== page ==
The recommendations would also require ATV manufacturers to offer free training to families when they buy ATVs.
"Limiting maximum speed is the most critical safety factor for youth ATV models," the commission staff said in the report outlining a series of recommendations to reduce the death toll from the vehicles.
ATVs cause hundreds of deaths every year and tens of thousands of injuries.
The commission said 18 people died in ATV accidents during the 2006 Memorial Day holiday.
Last year, ATVs caused 4,400 injuries during the Friday through Monday Memorial Day period, the most recent for which the commission has injury data.
The commission staff recommended that:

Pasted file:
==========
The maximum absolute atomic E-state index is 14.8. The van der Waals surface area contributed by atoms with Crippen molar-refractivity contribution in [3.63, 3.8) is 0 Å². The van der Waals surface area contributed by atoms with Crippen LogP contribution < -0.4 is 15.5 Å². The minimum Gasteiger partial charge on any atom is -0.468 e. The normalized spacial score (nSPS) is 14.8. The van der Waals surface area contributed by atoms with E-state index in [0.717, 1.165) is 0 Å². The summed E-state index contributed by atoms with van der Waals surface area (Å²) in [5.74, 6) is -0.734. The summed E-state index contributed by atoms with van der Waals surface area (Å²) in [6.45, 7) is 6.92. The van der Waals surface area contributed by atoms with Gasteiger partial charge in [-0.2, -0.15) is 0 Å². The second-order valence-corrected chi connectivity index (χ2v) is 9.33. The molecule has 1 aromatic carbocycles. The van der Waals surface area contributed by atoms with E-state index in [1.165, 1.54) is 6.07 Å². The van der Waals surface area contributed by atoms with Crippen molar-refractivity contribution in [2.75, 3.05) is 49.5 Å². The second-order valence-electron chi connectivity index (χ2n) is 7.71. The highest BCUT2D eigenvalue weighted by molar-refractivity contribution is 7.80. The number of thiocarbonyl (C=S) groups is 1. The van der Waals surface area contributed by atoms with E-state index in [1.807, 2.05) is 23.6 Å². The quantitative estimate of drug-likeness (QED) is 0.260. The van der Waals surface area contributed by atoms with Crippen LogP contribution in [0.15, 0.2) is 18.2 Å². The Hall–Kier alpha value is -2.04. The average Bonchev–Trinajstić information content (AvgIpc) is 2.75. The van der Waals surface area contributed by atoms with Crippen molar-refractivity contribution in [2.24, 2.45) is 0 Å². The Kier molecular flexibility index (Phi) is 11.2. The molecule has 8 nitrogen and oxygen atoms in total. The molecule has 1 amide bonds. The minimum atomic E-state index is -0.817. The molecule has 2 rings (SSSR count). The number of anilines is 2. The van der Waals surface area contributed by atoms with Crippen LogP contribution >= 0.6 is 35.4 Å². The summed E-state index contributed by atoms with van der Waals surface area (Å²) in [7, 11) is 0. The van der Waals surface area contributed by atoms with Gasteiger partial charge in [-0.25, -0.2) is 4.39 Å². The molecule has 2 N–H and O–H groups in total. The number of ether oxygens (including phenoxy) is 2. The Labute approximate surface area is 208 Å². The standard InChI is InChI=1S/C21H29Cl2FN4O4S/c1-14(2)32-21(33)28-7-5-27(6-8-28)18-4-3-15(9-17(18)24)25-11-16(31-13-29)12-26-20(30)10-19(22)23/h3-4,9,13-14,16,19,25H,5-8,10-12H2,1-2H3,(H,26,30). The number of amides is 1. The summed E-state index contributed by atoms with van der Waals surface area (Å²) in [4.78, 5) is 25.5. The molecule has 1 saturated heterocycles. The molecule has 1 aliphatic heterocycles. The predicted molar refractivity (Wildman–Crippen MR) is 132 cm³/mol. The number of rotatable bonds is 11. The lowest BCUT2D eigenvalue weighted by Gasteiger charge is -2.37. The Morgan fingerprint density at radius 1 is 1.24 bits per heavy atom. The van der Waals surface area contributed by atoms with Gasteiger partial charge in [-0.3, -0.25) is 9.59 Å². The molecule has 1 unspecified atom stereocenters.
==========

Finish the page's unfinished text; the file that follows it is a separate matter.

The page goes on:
Major ATV manufacturers have agreed to stop selling three-wheeled ATVs, which are three times as likely to cause injury as the four-wheeled variety, the report said. But there are new kinds of three-wheeled vehicles being sold in the United States, and a ban would "help ensure that three-wheeled ATVs will not be reintroduced into the U.S. market," the report said.
Manufacturers and distributors of ATVs should have to give people who buy an ATV a certificate entitling them and their immediate families to free training on the vehicle, the report said.
A patchwork of state regulations applies to the vehicles, but there are no federal laws governing ATVs. The commission does have voluntary agreements with big ATV manufacturers to discourage sales of ATVs intended for use by children.
The staff will recommend that the commission propose the new regulations at a June 15 meeting, and the commission will later vote on whether to do so.